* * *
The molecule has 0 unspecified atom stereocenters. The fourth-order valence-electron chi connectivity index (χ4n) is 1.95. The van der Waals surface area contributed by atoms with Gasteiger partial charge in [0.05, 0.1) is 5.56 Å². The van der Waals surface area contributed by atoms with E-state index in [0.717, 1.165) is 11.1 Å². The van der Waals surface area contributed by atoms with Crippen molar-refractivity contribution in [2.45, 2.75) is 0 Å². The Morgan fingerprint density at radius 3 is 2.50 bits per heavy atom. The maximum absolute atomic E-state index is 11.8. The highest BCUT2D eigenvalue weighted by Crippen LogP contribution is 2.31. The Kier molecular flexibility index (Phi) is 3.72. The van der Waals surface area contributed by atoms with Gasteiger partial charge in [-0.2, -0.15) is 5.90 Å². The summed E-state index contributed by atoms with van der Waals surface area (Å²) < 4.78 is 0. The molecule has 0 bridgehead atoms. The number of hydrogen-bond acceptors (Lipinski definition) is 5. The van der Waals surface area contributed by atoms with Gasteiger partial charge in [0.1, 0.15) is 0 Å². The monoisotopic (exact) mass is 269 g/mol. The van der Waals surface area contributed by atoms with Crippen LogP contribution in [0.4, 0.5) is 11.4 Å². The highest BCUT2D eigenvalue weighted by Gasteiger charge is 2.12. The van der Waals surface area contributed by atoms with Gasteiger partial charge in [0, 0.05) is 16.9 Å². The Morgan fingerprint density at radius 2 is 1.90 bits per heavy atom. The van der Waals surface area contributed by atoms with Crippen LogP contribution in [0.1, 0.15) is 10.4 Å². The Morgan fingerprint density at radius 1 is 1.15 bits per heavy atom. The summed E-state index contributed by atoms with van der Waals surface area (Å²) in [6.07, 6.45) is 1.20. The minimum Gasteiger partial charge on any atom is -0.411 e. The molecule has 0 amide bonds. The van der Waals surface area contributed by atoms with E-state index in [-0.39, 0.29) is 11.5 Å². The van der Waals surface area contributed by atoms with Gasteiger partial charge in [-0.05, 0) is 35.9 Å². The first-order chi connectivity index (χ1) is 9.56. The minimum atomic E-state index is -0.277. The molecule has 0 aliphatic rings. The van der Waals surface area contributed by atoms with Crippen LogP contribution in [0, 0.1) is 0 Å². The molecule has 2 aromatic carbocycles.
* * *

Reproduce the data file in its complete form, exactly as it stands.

The molecule has 0 unspecified atom stereocenters. The fourth-order valence-electron chi connectivity index (χ4n) is 1.95. The van der Waals surface area contributed by atoms with Gasteiger partial charge in [0.05, 0.1) is 5.56 Å². The van der Waals surface area contributed by atoms with E-state index in [0.717, 1.165) is 11.1 Å². The van der Waals surface area contributed by atoms with Crippen molar-refractivity contribution in [2.45, 2.75) is 0 Å². The Morgan fingerprint density at radius 3 is 2.50 bits per heavy atom. The maximum absolute atomic E-state index is 11.8. The highest BCUT2D eigenvalue weighted by Crippen LogP contribution is 2.31. The Kier molecular flexibility index (Phi) is 3.72. The van der Waals surface area contributed by atoms with Gasteiger partial charge in [-0.2, -0.15) is 5.90 Å². The summed E-state index contributed by atoms with van der Waals surface area (Å²) < 4.78 is 0. The molecule has 0 bridgehead atoms. The number of hydrogen-bond acceptors (Lipinski definition) is 5. The van der Waals surface area contributed by atoms with Gasteiger partial charge in [0.1, 0.15) is 0 Å². The monoisotopic (exact) mass is 269 g/mol. The van der Waals surface area contributed by atoms with Crippen LogP contribution in [0.4, 0.5) is 11.4 Å². The highest BCUT2D eigenvalue weighted by Gasteiger charge is 2.12. The van der Waals surface area contributed by atoms with Gasteiger partial charge in [0, 0.05) is 16.9 Å². The Morgan fingerprint density at radius 2 is 1.90 bits per heavy atom. The van der Waals surface area contributed by atoms with Crippen LogP contribution in [0.1, 0.15) is 10.4 Å². The Morgan fingerprint density at radius 1 is 1.15 bits per heavy atom. The summed E-state index contributed by atoms with van der Waals surface area (Å²) in [6.07, 6.45) is 1.20. The minimum Gasteiger partial charge on any atom is -0.411 e. The molecule has 0 amide bonds. The van der Waals surface area contributed by atoms with E-state index in [-0.39, 0.29) is 11.5 Å². The van der Waals surface area contributed by atoms with Gasteiger partial charge in [-0.05, 0) is 35.9 Å². The first-order chi connectivity index (χ1) is 9.56. The minimum atomic E-state index is -0.277. The molecule has 0 aliphatic rings. The van der Waals surface area contributed by atoms with Crippen LogP contribution in [0, 0.1) is 0 Å². The molecule has 2 aromatic carbocycles.